Bryan Adams at Matakana Country Park

It would be very easy to sneer at Bryan Adams. He is responsible, after all, for some profoundly cheesy and saccharine songs; it’s hard, indeed, to forgive such cheese as (Everything I Do) I Do It For You — no, Bryan, you don’t do that for me — or All For Love, but last night’s show at Matakana Country Park, many miles north of Auckland, showed that Adams is capable of quite competent, classy, and, let’s be honest, downright enjoyable, classic rock, and that’s what made up the lion’s share of his 26-song set. The problem with the whole show was that, despite being very well-performed, despite featuring a set made up of some quite outstanding songs, despite an audience who were having a thoroughly excellent time, it all felt just a tad too, well, corporate.

There was a time when Adams sang of youthful energy and the need to sing and play, and while Summer Of ’69 still sounds fresh and strong, and his voice is still keen and gravelly, his appearance belies his age. Along with his four-piece backing band, built around the quite outstanding Keith Scott on lead guitar, he wore jeans, a white shirt, and a black jacket, the overall effect one of middle age starting to take over. And yet, as I write this, and I look at the setlist from the show, it’s hard to think of songs like Cuts Like A Knife or Run To You without smiling, but then I recall standing in front of the stage, singing along with songs that I loved as a younger man and still play from time to time on longer drives, and simply failing to engage with them on a terribly profound level. They’re bloody good songs, of course — there’s no denying that Adams writes a cracking rocker — and he, and the audience around me, all seemed to be enjoying them an awful lot more than I was, but I simply didn’t quite feel it, deep inside me. The video that played behind the band during Summer Of ’69 didn’t help; the song’s lyrics handwritten across a naked woman’s body, the chorus down her bare breast, felt quite unnecessary. Really, Bryan — haven’t we moved on from that kind of thing yet?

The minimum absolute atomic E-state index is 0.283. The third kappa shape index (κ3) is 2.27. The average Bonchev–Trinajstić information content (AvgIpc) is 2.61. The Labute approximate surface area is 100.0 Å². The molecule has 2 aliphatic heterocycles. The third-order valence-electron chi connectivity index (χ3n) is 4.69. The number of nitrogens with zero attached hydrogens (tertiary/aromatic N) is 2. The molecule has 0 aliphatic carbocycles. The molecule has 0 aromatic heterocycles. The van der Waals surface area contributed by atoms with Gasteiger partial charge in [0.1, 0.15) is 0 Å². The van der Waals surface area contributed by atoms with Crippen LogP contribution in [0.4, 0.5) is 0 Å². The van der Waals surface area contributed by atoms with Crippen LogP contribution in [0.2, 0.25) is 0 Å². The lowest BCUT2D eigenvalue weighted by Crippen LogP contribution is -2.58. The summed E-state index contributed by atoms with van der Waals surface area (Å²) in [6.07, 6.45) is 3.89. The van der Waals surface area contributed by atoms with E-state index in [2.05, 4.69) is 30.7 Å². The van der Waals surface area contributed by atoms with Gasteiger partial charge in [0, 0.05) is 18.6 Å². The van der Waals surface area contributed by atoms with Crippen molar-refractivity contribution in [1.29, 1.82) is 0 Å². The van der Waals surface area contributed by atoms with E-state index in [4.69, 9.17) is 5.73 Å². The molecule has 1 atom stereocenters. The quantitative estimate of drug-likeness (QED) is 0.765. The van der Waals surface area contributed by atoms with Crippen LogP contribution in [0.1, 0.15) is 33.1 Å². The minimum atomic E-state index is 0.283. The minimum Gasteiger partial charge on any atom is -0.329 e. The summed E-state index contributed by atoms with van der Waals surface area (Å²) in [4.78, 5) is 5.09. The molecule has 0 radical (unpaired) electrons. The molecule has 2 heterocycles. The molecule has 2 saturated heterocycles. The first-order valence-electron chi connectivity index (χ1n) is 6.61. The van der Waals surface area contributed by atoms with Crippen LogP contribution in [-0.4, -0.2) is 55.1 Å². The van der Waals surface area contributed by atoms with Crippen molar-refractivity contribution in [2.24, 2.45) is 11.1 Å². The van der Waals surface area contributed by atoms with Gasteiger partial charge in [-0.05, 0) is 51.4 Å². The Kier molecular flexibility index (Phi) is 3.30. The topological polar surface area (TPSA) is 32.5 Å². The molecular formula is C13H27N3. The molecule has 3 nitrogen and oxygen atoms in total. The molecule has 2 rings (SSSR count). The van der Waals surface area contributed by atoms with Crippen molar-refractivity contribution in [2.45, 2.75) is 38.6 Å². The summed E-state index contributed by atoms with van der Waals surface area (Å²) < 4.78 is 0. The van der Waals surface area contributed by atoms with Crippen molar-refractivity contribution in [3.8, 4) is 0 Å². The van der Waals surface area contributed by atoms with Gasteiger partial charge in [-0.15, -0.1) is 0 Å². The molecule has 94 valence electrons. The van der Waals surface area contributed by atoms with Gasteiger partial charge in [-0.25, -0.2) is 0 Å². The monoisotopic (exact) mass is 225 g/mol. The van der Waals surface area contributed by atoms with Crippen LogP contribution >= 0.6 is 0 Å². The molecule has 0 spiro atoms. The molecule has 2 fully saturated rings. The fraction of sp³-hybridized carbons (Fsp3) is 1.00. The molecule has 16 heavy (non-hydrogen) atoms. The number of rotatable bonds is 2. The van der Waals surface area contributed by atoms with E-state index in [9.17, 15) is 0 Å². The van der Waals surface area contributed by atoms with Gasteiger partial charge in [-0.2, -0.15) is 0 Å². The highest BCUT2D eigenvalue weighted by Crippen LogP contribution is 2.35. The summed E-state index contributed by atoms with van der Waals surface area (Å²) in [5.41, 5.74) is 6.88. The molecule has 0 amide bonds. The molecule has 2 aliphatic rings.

And this is a huge shame. I saw Bryan Adams once before, at the NEC in Birmingham, in England, in 1986, or possibly ’87, and I have fond memories of a much more enjoyable show. Many of the songs were the same as last night’s, the tour being in aid of his greatest-hits complication Ultimate, with a couple of tracks from Get Up, his 2015 release, tossed in, Go Down Rockin’ a notable standout, and while it’s hard not to enjoy a performance as polished and as professional as Adams’ — he is, quite clearly, a highly accomplished performer, having been plying his trade for a good forty years or more — I wanted, so very much, to enjoy it more than I did.

I have a feeling I’m in a minority in this opinion. I was surrounded by people enjoying the show enormously, largely middle-aged white women who imagined they were drunk on their second glass of cider and blackcurrant and who were dancing and screaming, occasionally in time with the music, and having a wonderful time. It’s an odd sensation to be among a crowd who are having such a thoroughly wonderful time, and to be left just very slightly cold by the band on stage, but that’s where I found myself. Even a briskly energetic trot through I Fought The Law during the encore couldn’t quite pull me in, but I have a feeling I was the only one who wasn’t sold.

Deserving of an honourable mention, on the other hand, was opener Dave Dobbyn. Like Adams, he’s been playing live for decades; unlike Adams, he had a certain unquantifiable connection with the audience that went just a tiny bit further than Adams managed. I’m sure Jordan Luck, who kick-started the event and who was wrapping up his show with Why Does Love Do This To Me as I arrived an hour later than I had planned, was similarly excellent; his closer gave every indication that he might well have been.

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